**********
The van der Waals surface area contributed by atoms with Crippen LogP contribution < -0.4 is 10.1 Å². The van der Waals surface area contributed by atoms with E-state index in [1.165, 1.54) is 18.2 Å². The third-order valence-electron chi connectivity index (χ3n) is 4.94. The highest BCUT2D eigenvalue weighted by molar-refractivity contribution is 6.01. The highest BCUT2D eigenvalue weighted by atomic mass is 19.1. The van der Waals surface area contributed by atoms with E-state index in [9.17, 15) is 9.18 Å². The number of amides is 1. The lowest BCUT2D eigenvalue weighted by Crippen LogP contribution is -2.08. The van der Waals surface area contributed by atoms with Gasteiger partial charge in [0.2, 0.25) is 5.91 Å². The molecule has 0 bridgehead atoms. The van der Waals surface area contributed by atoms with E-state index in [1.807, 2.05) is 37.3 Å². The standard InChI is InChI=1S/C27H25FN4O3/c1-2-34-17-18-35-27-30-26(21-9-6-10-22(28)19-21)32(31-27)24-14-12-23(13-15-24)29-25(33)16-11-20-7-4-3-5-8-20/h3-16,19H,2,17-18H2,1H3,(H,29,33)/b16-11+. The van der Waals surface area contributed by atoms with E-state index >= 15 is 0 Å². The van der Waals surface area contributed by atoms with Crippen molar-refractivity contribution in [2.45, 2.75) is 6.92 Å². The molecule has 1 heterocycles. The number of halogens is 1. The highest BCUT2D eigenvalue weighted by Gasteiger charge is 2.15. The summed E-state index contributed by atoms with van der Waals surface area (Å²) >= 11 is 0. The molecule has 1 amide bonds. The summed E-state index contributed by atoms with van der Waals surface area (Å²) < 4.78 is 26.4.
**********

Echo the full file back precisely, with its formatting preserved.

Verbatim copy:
The van der Waals surface area contributed by atoms with Crippen LogP contribution < -0.4 is 10.1 Å². The van der Waals surface area contributed by atoms with E-state index in [1.165, 1.54) is 18.2 Å². The third-order valence-electron chi connectivity index (χ3n) is 4.94. The highest BCUT2D eigenvalue weighted by molar-refractivity contribution is 6.01. The highest BCUT2D eigenvalue weighted by atomic mass is 19.1. The van der Waals surface area contributed by atoms with E-state index in [9.17, 15) is 9.18 Å². The number of amides is 1. The lowest BCUT2D eigenvalue weighted by Crippen LogP contribution is -2.08. The van der Waals surface area contributed by atoms with Gasteiger partial charge in [0.2, 0.25) is 5.91 Å². The molecule has 0 bridgehead atoms. The van der Waals surface area contributed by atoms with E-state index in [1.807, 2.05) is 37.3 Å². The standard InChI is InChI=1S/C27H25FN4O3/c1-2-34-17-18-35-27-30-26(21-9-6-10-22(28)19-21)32(31-27)24-14-12-23(13-15-24)29-25(33)16-11-20-7-4-3-5-8-20/h3-16,19H,2,17-18H2,1H3,(H,29,33)/b16-11+. The van der Waals surface area contributed by atoms with E-state index >= 15 is 0 Å². The van der Waals surface area contributed by atoms with Crippen molar-refractivity contribution in [2.45, 2.75) is 6.92 Å². The molecule has 1 heterocycles. The number of halogens is 1. The highest BCUT2D eigenvalue weighted by Gasteiger charge is 2.15. The summed E-state index contributed by atoms with van der Waals surface area (Å²) >= 11 is 0. The molecule has 1 amide bonds. The summed E-state index contributed by atoms with van der Waals surface area (Å²) < 4.78 is 26.4.